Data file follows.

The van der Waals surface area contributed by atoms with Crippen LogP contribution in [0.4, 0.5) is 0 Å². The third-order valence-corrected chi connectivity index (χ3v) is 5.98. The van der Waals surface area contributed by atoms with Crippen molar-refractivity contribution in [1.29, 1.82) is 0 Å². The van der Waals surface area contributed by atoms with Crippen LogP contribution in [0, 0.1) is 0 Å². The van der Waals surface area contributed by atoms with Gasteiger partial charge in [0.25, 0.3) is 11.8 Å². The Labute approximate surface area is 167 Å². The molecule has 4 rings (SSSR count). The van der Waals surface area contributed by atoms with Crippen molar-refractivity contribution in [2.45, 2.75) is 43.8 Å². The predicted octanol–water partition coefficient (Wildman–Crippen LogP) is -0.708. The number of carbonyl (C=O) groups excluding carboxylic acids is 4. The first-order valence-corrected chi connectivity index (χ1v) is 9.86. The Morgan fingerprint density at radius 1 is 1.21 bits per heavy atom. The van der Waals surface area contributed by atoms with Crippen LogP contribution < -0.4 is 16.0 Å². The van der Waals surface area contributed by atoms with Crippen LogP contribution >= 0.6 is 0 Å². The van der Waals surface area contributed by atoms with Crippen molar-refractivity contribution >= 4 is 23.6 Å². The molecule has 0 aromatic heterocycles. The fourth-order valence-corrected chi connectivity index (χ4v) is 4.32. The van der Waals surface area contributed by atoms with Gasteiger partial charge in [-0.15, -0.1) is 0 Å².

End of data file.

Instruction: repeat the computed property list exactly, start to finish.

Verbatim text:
The van der Waals surface area contributed by atoms with Crippen LogP contribution in [0.4, 0.5) is 0 Å². The third-order valence-corrected chi connectivity index (χ3v) is 5.98. The van der Waals surface area contributed by atoms with Crippen molar-refractivity contribution in [1.29, 1.82) is 0 Å². The van der Waals surface area contributed by atoms with Crippen LogP contribution in [0, 0.1) is 0 Å². The van der Waals surface area contributed by atoms with Gasteiger partial charge in [0.25, 0.3) is 11.8 Å². The Labute approximate surface area is 167 Å². The molecule has 4 rings (SSSR count). The van der Waals surface area contributed by atoms with Crippen molar-refractivity contribution in [2.45, 2.75) is 43.8 Å². The predicted octanol–water partition coefficient (Wildman–Crippen LogP) is -0.708. The number of carbonyl (C=O) groups excluding carboxylic acids is 4. The first-order valence-corrected chi connectivity index (χ1v) is 9.86. The Morgan fingerprint density at radius 1 is 1.21 bits per heavy atom. The van der Waals surface area contributed by atoms with Crippen LogP contribution < -0.4 is 16.0 Å². The van der Waals surface area contributed by atoms with Crippen LogP contribution >= 0.6 is 0 Å². The van der Waals surface area contributed by atoms with Crippen molar-refractivity contribution >= 4 is 23.6 Å². The molecule has 0 aromatic heterocycles. The fourth-order valence-corrected chi connectivity index (χ4v) is 4.32. The van der Waals surface area contributed by atoms with Gasteiger partial charge in [-0.15, -0.1) is 0 Å².